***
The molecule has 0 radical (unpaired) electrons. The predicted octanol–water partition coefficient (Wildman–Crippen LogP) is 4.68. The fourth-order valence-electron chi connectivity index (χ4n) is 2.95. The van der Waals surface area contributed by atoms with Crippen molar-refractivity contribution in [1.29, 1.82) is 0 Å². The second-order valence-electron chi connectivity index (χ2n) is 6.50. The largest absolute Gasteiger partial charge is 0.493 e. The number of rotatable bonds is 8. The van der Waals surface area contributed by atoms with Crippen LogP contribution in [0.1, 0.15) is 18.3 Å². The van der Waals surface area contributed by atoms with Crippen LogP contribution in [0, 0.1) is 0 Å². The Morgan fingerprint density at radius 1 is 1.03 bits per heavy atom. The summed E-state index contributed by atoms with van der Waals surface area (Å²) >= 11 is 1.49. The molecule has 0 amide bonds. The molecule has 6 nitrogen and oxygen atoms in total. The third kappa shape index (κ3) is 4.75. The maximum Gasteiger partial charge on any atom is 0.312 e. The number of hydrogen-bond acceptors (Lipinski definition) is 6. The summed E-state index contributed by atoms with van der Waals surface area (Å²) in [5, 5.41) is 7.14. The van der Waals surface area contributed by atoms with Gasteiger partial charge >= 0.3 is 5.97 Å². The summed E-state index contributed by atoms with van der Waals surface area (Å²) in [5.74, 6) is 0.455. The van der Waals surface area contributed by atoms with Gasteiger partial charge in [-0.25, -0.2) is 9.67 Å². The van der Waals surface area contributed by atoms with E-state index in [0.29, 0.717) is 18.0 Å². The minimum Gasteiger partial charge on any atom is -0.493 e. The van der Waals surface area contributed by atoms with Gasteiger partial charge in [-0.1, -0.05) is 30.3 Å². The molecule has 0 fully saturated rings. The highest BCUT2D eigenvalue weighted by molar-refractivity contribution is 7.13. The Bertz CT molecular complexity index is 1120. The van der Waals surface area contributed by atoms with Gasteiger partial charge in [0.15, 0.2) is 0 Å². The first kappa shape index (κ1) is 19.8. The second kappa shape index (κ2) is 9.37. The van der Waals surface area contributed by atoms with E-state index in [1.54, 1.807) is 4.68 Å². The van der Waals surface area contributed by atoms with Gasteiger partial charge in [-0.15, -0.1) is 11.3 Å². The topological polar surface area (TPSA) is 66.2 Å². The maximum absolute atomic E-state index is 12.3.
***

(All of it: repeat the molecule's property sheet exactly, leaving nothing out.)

The molecule has 0 radical (unpaired) electrons. The predicted octanol–water partition coefficient (Wildman–Crippen LogP) is 4.68. The fourth-order valence-electron chi connectivity index (χ4n) is 2.95. The van der Waals surface area contributed by atoms with Crippen molar-refractivity contribution in [1.29, 1.82) is 0 Å². The second-order valence-electron chi connectivity index (χ2n) is 6.50. The largest absolute Gasteiger partial charge is 0.493 e. The number of rotatable bonds is 8. The van der Waals surface area contributed by atoms with Crippen LogP contribution in [0.1, 0.15) is 18.3 Å². The van der Waals surface area contributed by atoms with Crippen LogP contribution in [0, 0.1) is 0 Å². The Morgan fingerprint density at radius 1 is 1.03 bits per heavy atom. The summed E-state index contributed by atoms with van der Waals surface area (Å²) >= 11 is 1.49. The molecule has 0 amide bonds. The molecule has 6 nitrogen and oxygen atoms in total. The third kappa shape index (κ3) is 4.75. The maximum Gasteiger partial charge on any atom is 0.312 e. The number of hydrogen-bond acceptors (Lipinski definition) is 6. The summed E-state index contributed by atoms with van der Waals surface area (Å²) in [5, 5.41) is 7.14. The van der Waals surface area contributed by atoms with Gasteiger partial charge >= 0.3 is 5.97 Å². The summed E-state index contributed by atoms with van der Waals surface area (Å²) in [5.74, 6) is 0.455. The van der Waals surface area contributed by atoms with Gasteiger partial charge in [-0.25, -0.2) is 9.67 Å². The van der Waals surface area contributed by atoms with E-state index in [0.29, 0.717) is 18.0 Å². The minimum Gasteiger partial charge on any atom is -0.493 e. The van der Waals surface area contributed by atoms with Gasteiger partial charge in [-0.1, -0.05) is 30.3 Å². The molecule has 0 fully saturated rings. The highest BCUT2D eigenvalue weighted by molar-refractivity contribution is 7.13. The Bertz CT molecular complexity index is 1120. The van der Waals surface area contributed by atoms with Gasteiger partial charge in [0.15, 0.2) is 0 Å². The first kappa shape index (κ1) is 19.8. The second kappa shape index (κ2) is 9.37. The van der Waals surface area contributed by atoms with E-state index in [1.54, 1.807) is 4.68 Å². The van der Waals surface area contributed by atoms with Gasteiger partial charge in [-0.15, -0.1) is 11.3 Å². The topological polar surface area (TPSA) is 66.2 Å². The maximum absolute atomic E-state index is 12.3.